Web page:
Eighteen jobs are being created at Wolverhampton City Council at a cost of around £1 million – as a voluntary redundancy scheme for workers was extended by more than a year.
Council bosses have approved continuing the voluntary redundancy programme launched in 2010 as they try to cope with £60m of cuts they have to make over five years.
But they are to spend between £950,000 and £1.025m on salaries for 18 staff as part of an overhaul of back office systems.
The jobs include various experts on fixed term contracts, including computer specialists and a “business change manager”.
The council is using an outdated mainframe computer and needs to update its finance, human resources, payroll and procurement functions as well as IT equipment.
Councillor Paul Sweet told a cabinet meeting: “We need a structure to ensure we are equipped to meet the challenges of the coming months.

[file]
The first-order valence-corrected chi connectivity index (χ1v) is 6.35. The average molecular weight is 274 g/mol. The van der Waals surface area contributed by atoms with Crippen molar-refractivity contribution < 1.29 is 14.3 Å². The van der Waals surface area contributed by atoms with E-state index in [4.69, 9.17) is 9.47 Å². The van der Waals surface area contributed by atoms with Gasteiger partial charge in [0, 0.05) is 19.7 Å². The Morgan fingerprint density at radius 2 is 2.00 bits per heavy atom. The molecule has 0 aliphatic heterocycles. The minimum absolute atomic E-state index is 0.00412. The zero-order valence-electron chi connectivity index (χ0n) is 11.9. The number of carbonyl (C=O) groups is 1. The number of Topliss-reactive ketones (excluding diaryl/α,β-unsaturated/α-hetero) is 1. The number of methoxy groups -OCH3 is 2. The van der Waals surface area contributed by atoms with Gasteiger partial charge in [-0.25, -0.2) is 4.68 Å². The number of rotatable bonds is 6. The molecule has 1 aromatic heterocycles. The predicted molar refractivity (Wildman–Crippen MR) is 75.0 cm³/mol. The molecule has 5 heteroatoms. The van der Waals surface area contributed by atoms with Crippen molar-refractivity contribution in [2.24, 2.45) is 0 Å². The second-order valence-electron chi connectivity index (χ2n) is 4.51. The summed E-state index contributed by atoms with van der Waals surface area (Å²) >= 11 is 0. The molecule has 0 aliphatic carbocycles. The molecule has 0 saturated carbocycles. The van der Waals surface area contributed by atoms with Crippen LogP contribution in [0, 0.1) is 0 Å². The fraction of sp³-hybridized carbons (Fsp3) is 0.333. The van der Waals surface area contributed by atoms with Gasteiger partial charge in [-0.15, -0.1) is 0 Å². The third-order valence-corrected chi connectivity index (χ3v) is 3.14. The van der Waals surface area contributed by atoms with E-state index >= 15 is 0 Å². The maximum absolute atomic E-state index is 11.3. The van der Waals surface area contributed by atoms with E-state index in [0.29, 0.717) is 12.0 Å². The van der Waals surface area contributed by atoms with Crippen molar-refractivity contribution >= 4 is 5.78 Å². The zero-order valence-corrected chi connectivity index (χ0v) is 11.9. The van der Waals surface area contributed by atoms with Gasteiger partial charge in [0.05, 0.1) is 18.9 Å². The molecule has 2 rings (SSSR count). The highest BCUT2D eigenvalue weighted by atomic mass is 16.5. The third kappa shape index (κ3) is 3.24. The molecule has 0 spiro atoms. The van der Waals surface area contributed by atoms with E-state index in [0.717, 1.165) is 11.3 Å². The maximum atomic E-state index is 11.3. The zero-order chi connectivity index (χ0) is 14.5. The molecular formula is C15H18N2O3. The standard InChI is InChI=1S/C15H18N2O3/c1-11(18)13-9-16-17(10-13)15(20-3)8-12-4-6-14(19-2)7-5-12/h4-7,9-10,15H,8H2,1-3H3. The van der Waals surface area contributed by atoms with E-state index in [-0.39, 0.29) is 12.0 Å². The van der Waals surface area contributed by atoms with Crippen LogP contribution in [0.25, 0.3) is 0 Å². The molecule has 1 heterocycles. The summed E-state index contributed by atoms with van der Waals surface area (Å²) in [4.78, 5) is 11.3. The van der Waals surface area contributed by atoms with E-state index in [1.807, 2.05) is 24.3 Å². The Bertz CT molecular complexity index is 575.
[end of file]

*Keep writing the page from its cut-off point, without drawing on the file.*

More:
“It’s critical we have the right personnel in post at the right time.”
On the plans to extend voluntary redundancy he added: “It’s a sensible process and it has the support of the trade unions.
“It’s a pragmatic approach to the challenges we face.”
Since November 2010, there have been 635 people who have been made redundant from the authority, including 450 workers who departed under the voluntary redundancy scheme.
But hundreds more could go with the cuts coming between now and 2018, although bosses have refused to say how many.
There have been 130 workers who have taken voluntary redundancy in the current financial year, leading to redundancy payouts of £1.1m.
Individual redundancy pay will be capped at one and a half times someone’s annual salary, regardless of their length of service.
It means that it some cases it is well over a year before the council feels the benefit of the saving from letting someone go.